We have a little time to make an impression on the hiring person and we want our achievements to back us up. The rest doesn’t matter.
- Education or degree – If not from a computer science background and if you believe it might work against you- keep it at the end or remove this section all together
- No need to mention High school, college or any other education’s percentages or GPAs – it is irrelevant unless you are a fresher and applying strictly based on your score.
- Currently employed? No need to give the landline office number in an attempt to prove that you do indeed work where you say you do. This is dangerous and a little silly too.
- Year of Graduation: If you suspect ageism, don’t mention it.
#3) Don’t get Personal
- Marital status, the number of kids you have, your birth date, fathers name on separate line, religion, passport number, etc. – not necessary.
- Also do not include Instagram or Facebook links in your resume. LinkedIn or professional blogs will do.
#4) Be Professional
- Get a new email address if your email is something like firstname.lastname@example.org or email@example.com It is totally free and takes a few minutes to set up.
- Do not include references in your resume. Provide them when asked. Because it might be a good idea to give some advance notice to your references that they should expect a call. Let your references know and ask them their convenient time.
- Most importantly, don’t lie on your resume. It is true we all tweak our resumes when applying for different positions. This should be limited to highlighting a few important details as opposed to concocting completely fictitious experiences or skills.
- Apply for a job if your skill set is a 70-80% match to those needed for the job.
- For the rest, let your potential and capability speak for itself.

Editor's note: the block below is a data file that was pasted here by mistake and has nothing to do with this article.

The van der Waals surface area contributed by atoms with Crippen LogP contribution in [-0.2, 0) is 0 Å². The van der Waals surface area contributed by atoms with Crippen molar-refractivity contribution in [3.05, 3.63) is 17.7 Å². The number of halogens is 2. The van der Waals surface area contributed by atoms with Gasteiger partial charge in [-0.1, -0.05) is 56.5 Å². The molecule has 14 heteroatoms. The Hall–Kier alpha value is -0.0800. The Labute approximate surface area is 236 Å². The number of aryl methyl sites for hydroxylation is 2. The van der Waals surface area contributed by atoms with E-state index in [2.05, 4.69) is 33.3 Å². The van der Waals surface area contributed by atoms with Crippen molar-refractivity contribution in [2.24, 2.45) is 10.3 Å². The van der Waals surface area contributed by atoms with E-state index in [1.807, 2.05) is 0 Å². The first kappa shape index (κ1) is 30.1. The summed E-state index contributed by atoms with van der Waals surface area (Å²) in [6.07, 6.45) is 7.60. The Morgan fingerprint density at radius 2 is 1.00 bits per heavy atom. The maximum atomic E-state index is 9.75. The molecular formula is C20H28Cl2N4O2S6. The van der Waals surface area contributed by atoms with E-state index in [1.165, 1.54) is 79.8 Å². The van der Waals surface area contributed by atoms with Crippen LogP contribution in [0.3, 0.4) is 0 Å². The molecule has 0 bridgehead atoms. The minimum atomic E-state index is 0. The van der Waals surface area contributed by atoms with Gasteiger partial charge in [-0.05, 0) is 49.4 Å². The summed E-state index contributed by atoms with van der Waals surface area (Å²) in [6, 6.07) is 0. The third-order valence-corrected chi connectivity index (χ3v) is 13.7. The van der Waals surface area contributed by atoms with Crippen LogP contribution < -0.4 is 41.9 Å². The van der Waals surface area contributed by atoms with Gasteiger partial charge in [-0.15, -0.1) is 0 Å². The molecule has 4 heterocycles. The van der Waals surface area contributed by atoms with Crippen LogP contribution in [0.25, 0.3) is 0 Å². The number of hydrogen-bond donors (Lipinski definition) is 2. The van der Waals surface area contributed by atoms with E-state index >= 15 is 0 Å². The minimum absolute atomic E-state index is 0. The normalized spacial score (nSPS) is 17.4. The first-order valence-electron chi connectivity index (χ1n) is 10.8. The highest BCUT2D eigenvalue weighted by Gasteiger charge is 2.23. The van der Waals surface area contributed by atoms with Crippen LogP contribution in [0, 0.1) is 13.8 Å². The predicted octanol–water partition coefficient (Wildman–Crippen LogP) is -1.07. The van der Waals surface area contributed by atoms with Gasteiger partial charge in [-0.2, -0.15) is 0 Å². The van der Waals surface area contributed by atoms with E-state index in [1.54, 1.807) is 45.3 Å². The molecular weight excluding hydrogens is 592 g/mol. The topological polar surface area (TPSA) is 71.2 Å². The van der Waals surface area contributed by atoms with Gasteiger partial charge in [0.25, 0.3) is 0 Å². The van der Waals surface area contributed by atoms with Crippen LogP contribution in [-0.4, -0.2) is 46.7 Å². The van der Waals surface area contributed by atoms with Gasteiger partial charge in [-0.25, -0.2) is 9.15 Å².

#5) Get your basics right
- No spelling and grammar errors: It is hard to take a document serious when it has basic errors. Especially, when it is so easy to do spelling and grammar checks. It communicates neglect.
- If you are not sure about the usage of a sentence, don’t use it. Try alternatives. For example: Someone once told me “Having 3 years of experience” is not right because ‘having’ is a word more applicable to ‘eating’. Being a non-native English speaker, I don’t know if this is true. So I rephrase that statement always to “3 years experience in QC.” Better safe than sorry, right?
- Don’t cram too much stuff into your resume. Keep it readable. Make sure there is plenty of white space so the person reading it can skim thorough it easily and still stay engaged.
- Font: Don’t use curly or any other illegible fonts. Also, keep the size right- don’t go too small or too big. Resume experts recommend using a sans-serif font such as Tahoma, Verdana, etc.
As always, I hope this article has served you.
About author: Swati S, our STH team member has provided this useful piece of resume advice.
I would love to hear any resume tips you would like to share with us here. If there are any other related topic recommendations please do let us know.
Your comments, questions, suggestions and readership is highly appreciated. All the best!